April, The Cruelest Month

Tori Franklin
Published in
3 min readApr 2

How spring exposes those in despair.

On the morning of April 1st, I was sent a portion of a poem, The Waste Land by the famous T.S Eliot.

“April is the cruelest month, breeding

Lilacs out of the dead land, mixing

Memory and desire, stirring

Dull roots with spring rain.

Winter kept us warm, covering

Earth in forgetful snow, feeding

A little life with dried tubers.”

I told him that it was beautiful but that I disagree with the first line. I don’t think April is the cruelest at all, but it’s the exact opposite. I think it's enriching, enlivening, restorative.

He said in general, he agrees, but that without context it may be difficult to understand the true intent of the full 500-line poem. He sent me an article that describes what T.S. Eliot really meant.

“Eliot is reminding us that contrast can have a great effect on our happiness. As April arrives with promises of Spring, sun, beauty, and growth, the despairing person is placed in stark contrast to the bright world around them. In winter, however, everything is dead, cold, barely alive, and doesn’t show a contrast to the inner life of a man in despair…. The narrator's sadness would be made worse by the world around them being so full of life.”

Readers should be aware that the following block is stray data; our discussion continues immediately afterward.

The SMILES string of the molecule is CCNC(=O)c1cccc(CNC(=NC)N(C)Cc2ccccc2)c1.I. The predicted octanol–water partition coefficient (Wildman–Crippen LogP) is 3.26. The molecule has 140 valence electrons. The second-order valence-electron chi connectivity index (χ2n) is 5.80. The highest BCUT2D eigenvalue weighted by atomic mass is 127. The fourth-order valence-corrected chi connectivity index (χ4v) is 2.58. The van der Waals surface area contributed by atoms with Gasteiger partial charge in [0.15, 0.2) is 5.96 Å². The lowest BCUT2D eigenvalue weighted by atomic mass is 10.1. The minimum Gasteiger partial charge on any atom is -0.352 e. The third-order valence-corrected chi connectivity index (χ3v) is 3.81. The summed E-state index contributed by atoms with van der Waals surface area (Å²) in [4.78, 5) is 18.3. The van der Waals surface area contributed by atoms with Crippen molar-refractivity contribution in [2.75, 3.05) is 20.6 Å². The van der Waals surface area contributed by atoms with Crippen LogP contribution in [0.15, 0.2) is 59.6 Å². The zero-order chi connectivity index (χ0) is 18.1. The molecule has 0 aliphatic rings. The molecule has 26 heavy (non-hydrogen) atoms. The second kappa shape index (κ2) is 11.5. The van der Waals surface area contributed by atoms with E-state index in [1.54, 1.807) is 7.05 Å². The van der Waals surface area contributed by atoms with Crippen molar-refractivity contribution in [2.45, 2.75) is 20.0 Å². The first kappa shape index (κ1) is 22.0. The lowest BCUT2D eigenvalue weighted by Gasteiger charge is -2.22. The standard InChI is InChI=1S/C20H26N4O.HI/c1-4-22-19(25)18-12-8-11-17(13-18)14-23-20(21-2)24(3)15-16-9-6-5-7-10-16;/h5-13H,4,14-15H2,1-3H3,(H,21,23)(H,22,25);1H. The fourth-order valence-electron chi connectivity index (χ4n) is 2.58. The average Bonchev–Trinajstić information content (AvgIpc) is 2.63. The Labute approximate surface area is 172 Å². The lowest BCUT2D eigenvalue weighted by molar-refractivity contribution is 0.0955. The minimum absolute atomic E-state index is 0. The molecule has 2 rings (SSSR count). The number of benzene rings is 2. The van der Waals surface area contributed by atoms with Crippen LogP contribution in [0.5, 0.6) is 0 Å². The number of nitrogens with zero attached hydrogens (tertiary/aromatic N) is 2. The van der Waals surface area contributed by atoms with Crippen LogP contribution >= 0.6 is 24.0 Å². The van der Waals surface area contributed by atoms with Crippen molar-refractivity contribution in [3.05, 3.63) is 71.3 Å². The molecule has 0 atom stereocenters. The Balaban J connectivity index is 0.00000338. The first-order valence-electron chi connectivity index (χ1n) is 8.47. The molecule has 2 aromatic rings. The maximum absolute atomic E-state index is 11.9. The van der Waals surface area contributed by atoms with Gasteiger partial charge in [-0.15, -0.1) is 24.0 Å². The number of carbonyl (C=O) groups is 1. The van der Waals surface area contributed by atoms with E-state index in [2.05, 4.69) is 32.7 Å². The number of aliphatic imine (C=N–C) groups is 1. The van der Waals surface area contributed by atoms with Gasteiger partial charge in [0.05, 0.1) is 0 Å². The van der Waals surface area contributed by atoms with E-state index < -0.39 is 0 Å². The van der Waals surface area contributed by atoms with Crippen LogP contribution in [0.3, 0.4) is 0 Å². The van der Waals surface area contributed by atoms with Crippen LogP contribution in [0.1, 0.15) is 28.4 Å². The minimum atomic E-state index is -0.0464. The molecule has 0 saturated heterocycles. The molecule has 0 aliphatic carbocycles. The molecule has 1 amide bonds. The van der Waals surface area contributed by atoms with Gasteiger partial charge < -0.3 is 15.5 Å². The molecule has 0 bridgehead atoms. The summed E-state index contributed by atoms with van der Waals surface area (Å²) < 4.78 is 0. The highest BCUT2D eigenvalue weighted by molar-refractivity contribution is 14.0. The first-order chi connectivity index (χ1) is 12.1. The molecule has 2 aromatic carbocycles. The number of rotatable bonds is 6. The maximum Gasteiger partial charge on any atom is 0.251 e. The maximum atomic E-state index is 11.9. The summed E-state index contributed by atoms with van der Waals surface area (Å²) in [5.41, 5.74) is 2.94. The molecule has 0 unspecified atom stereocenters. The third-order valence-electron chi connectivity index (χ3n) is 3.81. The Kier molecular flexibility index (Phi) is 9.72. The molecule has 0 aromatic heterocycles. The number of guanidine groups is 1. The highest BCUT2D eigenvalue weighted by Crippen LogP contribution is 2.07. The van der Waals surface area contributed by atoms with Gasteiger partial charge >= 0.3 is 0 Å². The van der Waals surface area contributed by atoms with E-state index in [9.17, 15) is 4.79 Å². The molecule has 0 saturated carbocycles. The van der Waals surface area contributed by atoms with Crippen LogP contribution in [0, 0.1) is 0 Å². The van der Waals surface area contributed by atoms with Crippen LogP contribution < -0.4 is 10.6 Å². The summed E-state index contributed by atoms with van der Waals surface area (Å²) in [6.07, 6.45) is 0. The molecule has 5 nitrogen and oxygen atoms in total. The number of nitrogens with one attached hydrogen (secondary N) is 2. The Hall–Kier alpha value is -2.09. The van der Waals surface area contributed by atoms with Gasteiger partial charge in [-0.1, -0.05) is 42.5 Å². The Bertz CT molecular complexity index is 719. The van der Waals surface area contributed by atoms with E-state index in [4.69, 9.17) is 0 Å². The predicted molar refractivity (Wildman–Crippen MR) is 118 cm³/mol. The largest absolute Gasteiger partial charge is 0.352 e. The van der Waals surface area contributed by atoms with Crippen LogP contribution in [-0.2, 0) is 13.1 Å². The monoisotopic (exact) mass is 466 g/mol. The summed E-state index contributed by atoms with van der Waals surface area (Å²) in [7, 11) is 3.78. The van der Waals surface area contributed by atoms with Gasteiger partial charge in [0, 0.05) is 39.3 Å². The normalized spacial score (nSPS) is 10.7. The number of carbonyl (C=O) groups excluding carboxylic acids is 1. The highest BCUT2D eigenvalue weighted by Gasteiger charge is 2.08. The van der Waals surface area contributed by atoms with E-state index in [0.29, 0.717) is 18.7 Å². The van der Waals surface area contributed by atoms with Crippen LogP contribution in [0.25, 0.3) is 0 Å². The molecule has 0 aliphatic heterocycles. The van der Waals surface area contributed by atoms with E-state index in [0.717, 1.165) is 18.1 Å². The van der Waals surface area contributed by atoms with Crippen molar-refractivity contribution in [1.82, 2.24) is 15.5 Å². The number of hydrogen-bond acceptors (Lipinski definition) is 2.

Not everyone sees the sun and feels its warmth. Not everyone watches the ocean and feels gratitude. For some people, these moments bring memories that send waves of sadness, highlighting how differently they’ve felt throughout the winter months which carry the same tones of solitude and somber ambiance.

Later in the day, I went to an art exhibit titled Modern Love. The artists shared stories and images that depicted a society wrought with devices that surround our hearts and make us impenetrable to true emotional connection. It showed the lengths that people will go to to create false intimacy, and how easy it is for us to throw away connection. It’s said that the beginning of spring is an especially common time for couples to break up. Spring cleaning, as some may call it.

As the flowers bud, birds begin to sing again, and days slowly get longer and brighter…

Tori Franklin
Writer for

Olympic Triple Jumper. World Championship Medalist. Public Speaker on Mental Health and Dream Chasing. Non- Profit Founder. AUTHOR!!!